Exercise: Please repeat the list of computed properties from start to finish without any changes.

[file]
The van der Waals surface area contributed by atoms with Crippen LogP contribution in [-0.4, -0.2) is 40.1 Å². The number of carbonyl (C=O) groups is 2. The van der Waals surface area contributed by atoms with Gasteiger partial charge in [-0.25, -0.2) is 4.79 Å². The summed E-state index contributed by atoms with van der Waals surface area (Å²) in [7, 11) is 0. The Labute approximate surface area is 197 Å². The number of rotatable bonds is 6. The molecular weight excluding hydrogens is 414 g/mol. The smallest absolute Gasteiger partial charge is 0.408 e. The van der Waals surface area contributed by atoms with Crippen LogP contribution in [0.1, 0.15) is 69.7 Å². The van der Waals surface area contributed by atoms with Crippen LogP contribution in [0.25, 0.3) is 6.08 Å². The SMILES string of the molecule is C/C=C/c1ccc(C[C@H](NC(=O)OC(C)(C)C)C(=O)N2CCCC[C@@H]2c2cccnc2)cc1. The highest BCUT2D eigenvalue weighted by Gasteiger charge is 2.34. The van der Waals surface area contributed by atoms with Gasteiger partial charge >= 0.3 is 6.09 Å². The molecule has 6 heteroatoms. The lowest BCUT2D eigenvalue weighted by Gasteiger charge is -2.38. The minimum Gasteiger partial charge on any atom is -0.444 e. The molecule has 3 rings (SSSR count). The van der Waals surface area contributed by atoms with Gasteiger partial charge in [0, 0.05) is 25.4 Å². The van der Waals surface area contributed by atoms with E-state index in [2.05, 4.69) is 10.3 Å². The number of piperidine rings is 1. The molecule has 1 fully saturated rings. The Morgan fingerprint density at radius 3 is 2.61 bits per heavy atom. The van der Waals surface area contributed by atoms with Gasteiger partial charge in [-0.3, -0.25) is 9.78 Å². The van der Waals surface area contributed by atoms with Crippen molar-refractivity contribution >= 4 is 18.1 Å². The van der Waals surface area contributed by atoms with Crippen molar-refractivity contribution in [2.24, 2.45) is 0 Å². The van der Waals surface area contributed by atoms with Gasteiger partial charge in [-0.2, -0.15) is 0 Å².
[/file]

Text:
The van der Waals surface area contributed by atoms with Crippen LogP contribution in [-0.4, -0.2) is 40.1 Å². The number of carbonyl (C=O) groups is 2. The van der Waals surface area contributed by atoms with Gasteiger partial charge in [-0.25, -0.2) is 4.79 Å². The summed E-state index contributed by atoms with van der Waals surface area (Å²) in [7, 11) is 0. The Labute approximate surface area is 197 Å². The number of rotatable bonds is 6. The molecular weight excluding hydrogens is 414 g/mol. The smallest absolute Gasteiger partial charge is 0.408 e. The van der Waals surface area contributed by atoms with Crippen LogP contribution in [0.1, 0.15) is 69.7 Å². The van der Waals surface area contributed by atoms with Crippen LogP contribution in [0.25, 0.3) is 6.08 Å². The SMILES string of the molecule is C/C=C/c1ccc(C[C@H](NC(=O)OC(C)(C)C)C(=O)N2CCCC[C@@H]2c2cccnc2)cc1. The highest BCUT2D eigenvalue weighted by Gasteiger charge is 2.34. The van der Waals surface area contributed by atoms with Gasteiger partial charge >= 0.3 is 6.09 Å². The molecule has 6 heteroatoms. The lowest BCUT2D eigenvalue weighted by Gasteiger charge is -2.38. The minimum Gasteiger partial charge on any atom is -0.444 e. The molecule has 3 rings (SSSR count). The van der Waals surface area contributed by atoms with Gasteiger partial charge in [0, 0.05) is 25.4 Å². The van der Waals surface area contributed by atoms with E-state index in [2.05, 4.69) is 10.3 Å². The number of piperidine rings is 1. The molecule has 1 fully saturated rings. The Morgan fingerprint density at radius 3 is 2.61 bits per heavy atom. The van der Waals surface area contributed by atoms with Gasteiger partial charge in [-0.3, -0.25) is 9.78 Å². The van der Waals surface area contributed by atoms with Crippen molar-refractivity contribution >= 4 is 18.1 Å². The van der Waals surface area contributed by atoms with Crippen molar-refractivity contribution in [2.24, 2.45) is 0 Å². The van der Waals surface area contributed by atoms with Gasteiger partial charge in [-0.2, -0.15) is 0 Å².